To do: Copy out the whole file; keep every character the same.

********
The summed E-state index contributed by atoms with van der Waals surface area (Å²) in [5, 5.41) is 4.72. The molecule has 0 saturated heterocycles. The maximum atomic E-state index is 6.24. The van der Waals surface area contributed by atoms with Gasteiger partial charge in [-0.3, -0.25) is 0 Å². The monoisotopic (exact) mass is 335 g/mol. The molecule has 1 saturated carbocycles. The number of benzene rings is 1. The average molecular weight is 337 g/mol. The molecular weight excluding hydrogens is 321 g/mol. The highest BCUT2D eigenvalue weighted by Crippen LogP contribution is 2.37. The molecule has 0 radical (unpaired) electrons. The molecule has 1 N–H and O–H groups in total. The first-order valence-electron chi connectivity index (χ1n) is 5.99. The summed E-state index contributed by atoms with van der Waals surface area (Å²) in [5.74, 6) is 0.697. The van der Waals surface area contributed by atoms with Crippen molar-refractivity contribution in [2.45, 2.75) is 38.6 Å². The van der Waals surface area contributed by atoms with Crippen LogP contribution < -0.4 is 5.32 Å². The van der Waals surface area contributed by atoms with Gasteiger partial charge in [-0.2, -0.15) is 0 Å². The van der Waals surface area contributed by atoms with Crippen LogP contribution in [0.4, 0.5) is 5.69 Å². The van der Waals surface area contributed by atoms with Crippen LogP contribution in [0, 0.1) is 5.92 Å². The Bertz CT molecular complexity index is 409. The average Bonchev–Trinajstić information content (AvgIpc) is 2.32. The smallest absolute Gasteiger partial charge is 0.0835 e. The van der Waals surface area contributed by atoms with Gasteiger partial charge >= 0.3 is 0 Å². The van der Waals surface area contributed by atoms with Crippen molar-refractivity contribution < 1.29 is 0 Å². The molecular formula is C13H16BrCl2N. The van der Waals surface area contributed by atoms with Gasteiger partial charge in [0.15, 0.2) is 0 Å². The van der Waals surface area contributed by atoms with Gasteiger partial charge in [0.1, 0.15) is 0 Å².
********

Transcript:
The summed E-state index contributed by atoms with van der Waals surface area (Å²) in [5, 5.41) is 4.72. The molecule has 0 saturated heterocycles. The maximum atomic E-state index is 6.24. The van der Waals surface area contributed by atoms with Gasteiger partial charge in [-0.3, -0.25) is 0 Å². The monoisotopic (exact) mass is 335 g/mol. The molecule has 1 saturated carbocycles. The number of benzene rings is 1. The average molecular weight is 337 g/mol. The molecular weight excluding hydrogens is 321 g/mol. The highest BCUT2D eigenvalue weighted by Crippen LogP contribution is 2.37. The molecule has 0 radical (unpaired) electrons. The molecule has 1 N–H and O–H groups in total. The first-order valence-electron chi connectivity index (χ1n) is 5.99. The summed E-state index contributed by atoms with van der Waals surface area (Å²) in [5.74, 6) is 0.697. The van der Waals surface area contributed by atoms with Crippen molar-refractivity contribution in [2.45, 2.75) is 38.6 Å². The van der Waals surface area contributed by atoms with Crippen LogP contribution < -0.4 is 5.32 Å². The van der Waals surface area contributed by atoms with Gasteiger partial charge in [-0.2, -0.15) is 0 Å². The van der Waals surface area contributed by atoms with Crippen LogP contribution in [0.4, 0.5) is 5.69 Å². The van der Waals surface area contributed by atoms with Crippen LogP contribution in [0, 0.1) is 5.92 Å². The Bertz CT molecular complexity index is 409. The average Bonchev–Trinajstić information content (AvgIpc) is 2.32. The smallest absolute Gasteiger partial charge is 0.0835 e. The van der Waals surface area contributed by atoms with Gasteiger partial charge >= 0.3 is 0 Å². The van der Waals surface area contributed by atoms with Crippen molar-refractivity contribution < 1.29 is 0 Å². The molecular formula is C13H16BrCl2N. The van der Waals surface area contributed by atoms with Gasteiger partial charge in [0.15, 0.2) is 0 Å². The van der Waals surface area contributed by atoms with Gasteiger partial charge in [0.1, 0.15) is 0 Å².